Memory Foam by Andrea Cohen
Why stop there?
I want memory
underwear and a memory
chair. The stair
should be a memory
stair, wherever I
appear should remember
me, and you, when
we first meet, since
you’ve been laboring—
I guess—like the rest
of us, as a memory
apprentice, can step
inside my undulations.
Come, remind me
why we bend.
First appeared in Furs Not Mine (Four Way Books, 2015)
Andrea Cohen’s poems and stories have appeared in The Atlantic Monthly, The New Republic, The New Yorker, Poetry, The Threepenny Review, and elsewhere. Her previous poetry collections include The Cartographer’s Vacation, winner of the Owl Creek Poetry Prize, Long Division, and Kentucky Derby. She has received a PEN Discovery Award,Glimmer Train’s Short Fiction Award, and several residencies at The MacDowell Colony. She directs the Blacksmith House Poetry Series in Cambridge, MA, and the Writer’s House at Merrimack College.
Italian Deli, 1983 by Vincent Francone
The brine of the olive barrel
gave me my first taste of true salt.
I was drawn to and repulsed by
the sight of eels and the carcasses
of recognizable animals
behind glass like atrocities
chopped and sold
to old Greek women and my grandmother
with her basket of perfect bread.
After the Transplant – by Jehn Johnson
it’s that never knowing—
living under the weight
of the body’s secrets
it’s the breadth of possibilities
betrayed by expressionless faces
of the professionally detached
and the way my throat truncates my inhale
while I dissect every nuance
searching for a clue
it’s discovering close call feels like
clenched jaw and knotted stomach
as I lie awake wondering
what else inside you
is plotting to inflame
it’s post- MRI dodged bullets
and a sense of
just a few more moments bought
Jehn Johnson lives in the desert in the interior of British Columbia, Canada. Her poetry and essays have appeared inSilver Apples Magazine, The Tincture Journal, The Fractured Nuance and others. Her ever-expanding website is atwww.UnapologeticPoetess.com.
Jehn believes poetry is important because she has never found a better way to express herself and communicate the non-stop inner dialogue she lives with. And she can’t be the only one.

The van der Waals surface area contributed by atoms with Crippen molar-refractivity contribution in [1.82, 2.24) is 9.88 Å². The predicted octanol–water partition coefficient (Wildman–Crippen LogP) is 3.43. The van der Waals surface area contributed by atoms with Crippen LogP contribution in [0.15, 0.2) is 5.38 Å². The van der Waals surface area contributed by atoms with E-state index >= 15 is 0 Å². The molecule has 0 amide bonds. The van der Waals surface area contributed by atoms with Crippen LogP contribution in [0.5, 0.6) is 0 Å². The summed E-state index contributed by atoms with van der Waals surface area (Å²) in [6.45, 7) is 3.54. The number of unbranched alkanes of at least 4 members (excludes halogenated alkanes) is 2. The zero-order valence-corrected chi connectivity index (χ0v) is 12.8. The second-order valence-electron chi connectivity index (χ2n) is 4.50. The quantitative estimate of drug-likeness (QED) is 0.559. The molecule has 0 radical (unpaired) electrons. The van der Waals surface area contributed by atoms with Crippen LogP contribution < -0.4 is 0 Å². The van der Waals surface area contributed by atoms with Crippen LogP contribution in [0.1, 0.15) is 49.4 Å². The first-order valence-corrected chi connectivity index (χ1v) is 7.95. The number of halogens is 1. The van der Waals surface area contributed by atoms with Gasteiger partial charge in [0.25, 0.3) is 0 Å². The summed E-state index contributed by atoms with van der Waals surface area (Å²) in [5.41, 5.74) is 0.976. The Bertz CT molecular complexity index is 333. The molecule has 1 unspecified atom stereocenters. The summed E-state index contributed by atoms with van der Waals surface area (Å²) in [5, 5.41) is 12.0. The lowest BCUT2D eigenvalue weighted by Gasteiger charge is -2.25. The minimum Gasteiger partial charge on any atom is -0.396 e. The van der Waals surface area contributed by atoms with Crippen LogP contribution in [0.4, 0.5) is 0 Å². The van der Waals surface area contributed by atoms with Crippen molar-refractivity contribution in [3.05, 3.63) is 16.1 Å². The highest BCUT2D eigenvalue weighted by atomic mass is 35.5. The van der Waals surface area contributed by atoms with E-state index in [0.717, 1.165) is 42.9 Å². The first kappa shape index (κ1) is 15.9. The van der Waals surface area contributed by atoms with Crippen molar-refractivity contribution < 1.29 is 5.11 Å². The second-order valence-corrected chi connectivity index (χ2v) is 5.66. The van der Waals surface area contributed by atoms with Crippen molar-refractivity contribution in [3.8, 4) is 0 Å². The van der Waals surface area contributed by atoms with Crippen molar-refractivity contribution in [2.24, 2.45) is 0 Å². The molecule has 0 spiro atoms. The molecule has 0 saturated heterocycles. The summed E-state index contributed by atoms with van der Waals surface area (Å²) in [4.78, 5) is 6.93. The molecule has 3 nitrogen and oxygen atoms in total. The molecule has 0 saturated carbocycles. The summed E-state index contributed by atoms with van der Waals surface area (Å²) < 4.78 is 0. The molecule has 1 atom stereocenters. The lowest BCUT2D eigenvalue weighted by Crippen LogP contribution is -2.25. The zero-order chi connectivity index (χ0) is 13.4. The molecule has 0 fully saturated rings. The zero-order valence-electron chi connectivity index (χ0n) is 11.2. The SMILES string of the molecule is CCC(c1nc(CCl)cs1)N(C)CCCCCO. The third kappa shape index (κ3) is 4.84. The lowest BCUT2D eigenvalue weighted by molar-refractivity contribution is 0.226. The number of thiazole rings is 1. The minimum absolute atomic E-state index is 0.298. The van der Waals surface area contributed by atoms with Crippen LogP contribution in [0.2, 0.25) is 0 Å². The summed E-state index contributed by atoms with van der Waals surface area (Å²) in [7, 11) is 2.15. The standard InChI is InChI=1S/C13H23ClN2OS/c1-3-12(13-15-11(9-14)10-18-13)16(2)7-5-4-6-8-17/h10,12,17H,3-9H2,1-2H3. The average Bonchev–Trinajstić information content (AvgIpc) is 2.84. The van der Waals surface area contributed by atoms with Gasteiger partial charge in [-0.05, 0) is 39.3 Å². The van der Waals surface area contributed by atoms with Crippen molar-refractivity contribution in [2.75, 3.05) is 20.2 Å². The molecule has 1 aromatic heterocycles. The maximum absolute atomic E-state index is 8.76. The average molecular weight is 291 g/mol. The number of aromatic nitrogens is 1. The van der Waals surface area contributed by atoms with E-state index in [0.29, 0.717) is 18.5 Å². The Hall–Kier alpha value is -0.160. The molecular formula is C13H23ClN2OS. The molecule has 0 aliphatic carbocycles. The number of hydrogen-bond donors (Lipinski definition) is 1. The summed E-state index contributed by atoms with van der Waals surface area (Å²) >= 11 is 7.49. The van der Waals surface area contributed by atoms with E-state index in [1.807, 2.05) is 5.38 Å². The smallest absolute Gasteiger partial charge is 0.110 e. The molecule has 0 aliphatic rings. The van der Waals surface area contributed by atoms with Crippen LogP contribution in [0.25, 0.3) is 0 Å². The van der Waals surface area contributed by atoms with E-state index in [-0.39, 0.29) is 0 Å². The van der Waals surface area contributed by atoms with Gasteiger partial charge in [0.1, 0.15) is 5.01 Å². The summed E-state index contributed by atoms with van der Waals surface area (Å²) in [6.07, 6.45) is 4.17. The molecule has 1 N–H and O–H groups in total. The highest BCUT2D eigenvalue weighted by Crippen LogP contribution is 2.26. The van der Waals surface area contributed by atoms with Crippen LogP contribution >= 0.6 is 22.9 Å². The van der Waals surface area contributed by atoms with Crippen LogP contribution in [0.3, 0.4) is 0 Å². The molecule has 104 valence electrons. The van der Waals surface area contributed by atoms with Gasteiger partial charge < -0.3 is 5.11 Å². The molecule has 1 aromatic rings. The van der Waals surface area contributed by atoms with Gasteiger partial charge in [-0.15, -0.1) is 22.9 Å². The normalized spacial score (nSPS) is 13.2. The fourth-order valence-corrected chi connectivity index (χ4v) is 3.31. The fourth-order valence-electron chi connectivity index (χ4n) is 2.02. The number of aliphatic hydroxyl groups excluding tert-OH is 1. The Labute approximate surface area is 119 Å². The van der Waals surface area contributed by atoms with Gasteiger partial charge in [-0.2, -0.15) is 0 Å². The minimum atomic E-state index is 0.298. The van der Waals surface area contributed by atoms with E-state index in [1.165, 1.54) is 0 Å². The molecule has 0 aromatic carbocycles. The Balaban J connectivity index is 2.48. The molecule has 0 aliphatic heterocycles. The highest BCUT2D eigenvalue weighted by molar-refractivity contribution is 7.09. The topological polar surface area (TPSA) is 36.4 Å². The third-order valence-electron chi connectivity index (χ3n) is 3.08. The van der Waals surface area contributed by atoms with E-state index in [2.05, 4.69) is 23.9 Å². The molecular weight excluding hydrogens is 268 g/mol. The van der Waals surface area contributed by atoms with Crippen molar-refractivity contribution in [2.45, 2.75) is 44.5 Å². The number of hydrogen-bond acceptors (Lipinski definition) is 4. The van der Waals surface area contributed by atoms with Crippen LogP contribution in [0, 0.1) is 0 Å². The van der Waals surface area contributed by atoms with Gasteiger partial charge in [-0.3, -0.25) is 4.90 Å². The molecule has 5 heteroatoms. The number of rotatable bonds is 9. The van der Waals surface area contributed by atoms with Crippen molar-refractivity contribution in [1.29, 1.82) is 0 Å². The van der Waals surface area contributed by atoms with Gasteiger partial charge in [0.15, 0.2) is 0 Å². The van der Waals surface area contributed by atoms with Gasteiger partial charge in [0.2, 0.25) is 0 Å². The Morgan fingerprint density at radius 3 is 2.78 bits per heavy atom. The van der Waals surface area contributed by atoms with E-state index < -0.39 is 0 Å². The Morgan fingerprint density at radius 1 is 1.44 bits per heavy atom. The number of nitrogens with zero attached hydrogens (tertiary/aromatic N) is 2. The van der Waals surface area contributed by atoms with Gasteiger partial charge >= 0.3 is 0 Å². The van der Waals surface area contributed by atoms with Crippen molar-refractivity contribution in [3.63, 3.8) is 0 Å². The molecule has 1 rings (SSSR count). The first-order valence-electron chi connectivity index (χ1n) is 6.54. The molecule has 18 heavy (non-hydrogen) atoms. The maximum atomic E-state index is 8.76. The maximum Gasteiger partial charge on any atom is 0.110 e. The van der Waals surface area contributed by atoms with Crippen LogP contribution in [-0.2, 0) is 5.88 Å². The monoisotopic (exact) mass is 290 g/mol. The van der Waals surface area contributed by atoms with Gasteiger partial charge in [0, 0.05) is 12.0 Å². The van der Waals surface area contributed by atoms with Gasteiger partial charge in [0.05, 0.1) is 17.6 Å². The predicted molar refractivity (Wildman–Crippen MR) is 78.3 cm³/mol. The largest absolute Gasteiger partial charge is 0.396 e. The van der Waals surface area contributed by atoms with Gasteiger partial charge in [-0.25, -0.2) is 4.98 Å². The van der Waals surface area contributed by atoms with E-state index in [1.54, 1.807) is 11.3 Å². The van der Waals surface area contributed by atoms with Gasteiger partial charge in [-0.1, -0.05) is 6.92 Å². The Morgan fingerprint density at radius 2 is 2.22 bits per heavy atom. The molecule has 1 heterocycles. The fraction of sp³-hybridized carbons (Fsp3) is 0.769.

To a Cappuccino by Jen Karetnick
Feather-brained, cool-headed –
you pretender. I see right through
your frosted, salon style. Your roots
are hissing cockroaches, Old World
climbing fern, jaguarondi,
seeded among the community,
riling the natives. Underneath,
it’s clear, you’re a tall order
of river water that boils and burns
just like the rest of us.
From Brie Season (White Violet Press, 2014)
Jen Karetnick is the author of three full-length books of poetry, including the forthcoming books American Sentencing (Winter Goose Publishing, May 2016) and The Treasures That Prevail (Whitepoint Press, September 2016), as well as four poetry chapbooks. She is the winner of the 2015 Anna Davidson Rosenberg Prize for Poetry and runner-up for the 2015 Atlantis Prize and 2016 Stephen A. DiBiase Poetry Prize. Her work has been published widely in journals including Barrow Street, Cimarron Review, december, North American Review, Poet’s Market 2013, Seneca Review, SLAB, Spillway, Spoon River Poetry Review and Valparaiso Poetry Review. She works as the Creative Writing Director for Miami Arts Charter School and as an award-winning freelance dining critic, lifestyle journalist and cookbook author.
“Poetry matters because sometimes, it’s the only way for those who have been silenced, in whatever manner — by self, state or circumstance — to speak. And to be heard.”
Diminished by K.A. McGowan
If she comes back from Disneyland,
I want to tell her that desire
is ninety percent of the crime;
that we’re both guilty
of not staying madly in love
with each other.
It’s not too late to read old love letters.
How the heart swells to the size of the sorrow.
That you can bleed or burn or fall
when you wish upon the wrong star.
Born and raised in Scranton, PA (The Office), K. A. McGowan lives in Cajunland in Louisiana. He writes poems and songs and plays the guitar left-handed. His two chapbooks are Rubric and No Passengers.
Why does poetry matter? Because many poems–like black balloons and some perfumes–smell like survival.